A preview into future events for the Young Republicans and Democrats Club.
With the 2012 presidential elections long in the past and mid-term gubernatorial and legislative elections finished, the world of politics has quieted down. But this doesn’t mean that Hockaday’s Young Democrats and Young Republicans Clubs have nothing to talk about—in fact, they’re just getting started.
“There are always political issues, even if it’s not an election year—even in non election years, there are things that concern us and that we want to be involved in, and it’s good to keep the club together rather than just have it for election years,” History Department Chair Steve Kramer said.
Since mid-year elections recently finished, Young Republicans president junior Juliette Turner plans to focus on the newly elected politicians.
“We can talk about how the new politicians are doing. We can also talk about how the issues are coming to the forefront now that there are new faces in congress, both state and national,” she said.
According to Turner, since the Republicans have the majority in both the House of Representatives and the Senate, there are many topics of discussion that can arise from this. Since the balance of power was shifted, new issues are being brought forth that weren’t before.
“This is whether [President Barack Obama] is going to sign [bills] or not, or what Obama is going to do regarding executive orders,” Turner said.
Young Democrats president senior Bridget Colliton will be taking a similar approach and wants to let people discuss the topics they’re interested in. “I want people to be able to learn about those [topics] and present things about them,” Colliton said.
Such topics include “stop and frisk and unlawful searches and seizures.” Colliton plans to introduce these topics because she doesn’t think a lot of people really know about it, but “a lot of them would care if they did know.”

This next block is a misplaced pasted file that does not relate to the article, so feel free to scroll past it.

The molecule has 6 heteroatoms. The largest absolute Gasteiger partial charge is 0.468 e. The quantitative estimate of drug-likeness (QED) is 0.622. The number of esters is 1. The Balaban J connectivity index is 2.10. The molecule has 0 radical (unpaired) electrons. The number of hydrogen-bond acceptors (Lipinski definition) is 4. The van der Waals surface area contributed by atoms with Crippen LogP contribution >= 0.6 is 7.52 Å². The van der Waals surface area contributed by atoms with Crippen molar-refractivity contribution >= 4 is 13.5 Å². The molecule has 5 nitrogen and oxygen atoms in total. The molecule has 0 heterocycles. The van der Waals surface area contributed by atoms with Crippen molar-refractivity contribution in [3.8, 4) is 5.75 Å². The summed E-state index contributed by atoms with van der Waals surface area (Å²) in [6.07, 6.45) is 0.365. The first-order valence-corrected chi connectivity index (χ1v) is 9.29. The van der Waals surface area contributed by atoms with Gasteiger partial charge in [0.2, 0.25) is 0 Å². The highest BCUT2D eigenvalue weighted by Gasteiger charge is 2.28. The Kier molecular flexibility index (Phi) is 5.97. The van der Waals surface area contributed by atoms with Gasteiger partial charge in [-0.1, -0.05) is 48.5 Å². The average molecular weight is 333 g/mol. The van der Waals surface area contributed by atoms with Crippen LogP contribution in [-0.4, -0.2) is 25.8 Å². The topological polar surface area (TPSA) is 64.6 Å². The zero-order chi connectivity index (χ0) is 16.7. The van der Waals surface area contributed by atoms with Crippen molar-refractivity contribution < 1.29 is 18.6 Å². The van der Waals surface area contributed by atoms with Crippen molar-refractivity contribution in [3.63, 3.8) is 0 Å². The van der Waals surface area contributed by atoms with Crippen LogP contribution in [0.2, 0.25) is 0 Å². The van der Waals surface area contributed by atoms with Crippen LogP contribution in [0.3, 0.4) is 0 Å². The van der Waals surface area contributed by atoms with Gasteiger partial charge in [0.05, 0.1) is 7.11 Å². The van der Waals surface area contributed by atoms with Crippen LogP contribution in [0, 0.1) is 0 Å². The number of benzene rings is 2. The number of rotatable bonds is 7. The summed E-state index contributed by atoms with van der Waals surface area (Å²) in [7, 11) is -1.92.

However, not everything will have a political bias. “I definitely think it’s good to know what the other side is thinking, because I don’t think that anyone 100 percent agrees with their party on every single issue,” Colliton said.
Besides current events-based topics, Colliton plans to talk about the upcoming presidential election and its candidates.
“We’ll probably do something on 2016 and Hillary Clinton, and some of the other potential Democrats, like who her VP will be, and we’ll probably also talk about Republican candidates too, since there’s not really a clear frontrunner for the Republicans in 2016,” Colliton said.
The Young Democrats club aims to meet once a month, and the Young Republicans club plans to meet once a quarter. At least one joint meeting is tentatively scheduled for next semester.
For the 2016 elections, most of the events will occur from May 2015 and onwards because, according to Turner, “we’ll probably start seeing candidates step forward at the end of this year, come May, but before that I’d be shocked.”
After that, campaigning will begin throughout the end of 2015, and primaries and caucuses will start in spring of 2016. Democratic and Republican National Conventions will occur in August and September of that year, and the presidential season will finally culminate on Nov. 8, 2016.
While both club presidents plan on noting the upcoming presidential events, Colliton and Turner do not plan to focus extensively on the 2016 presidential elections.
“[The presidential election will] definitely be a next year’s Young Democrats topic, but I definitely want to get started because I think it’s something that’s been building up,” Colliton said.
Turner agrees. “Since the first primary is Jan. 26 of 2016, we might start, but it will all be pretty hypothetical,” Turner said.
Regardless, the Young Democrats and Young Republicans will have plenty to talk about in the upcoming months.
“[There’s] always something to talk about in the world of politics,” Turner said. “lt’s never dull.”
– Sunila Steephen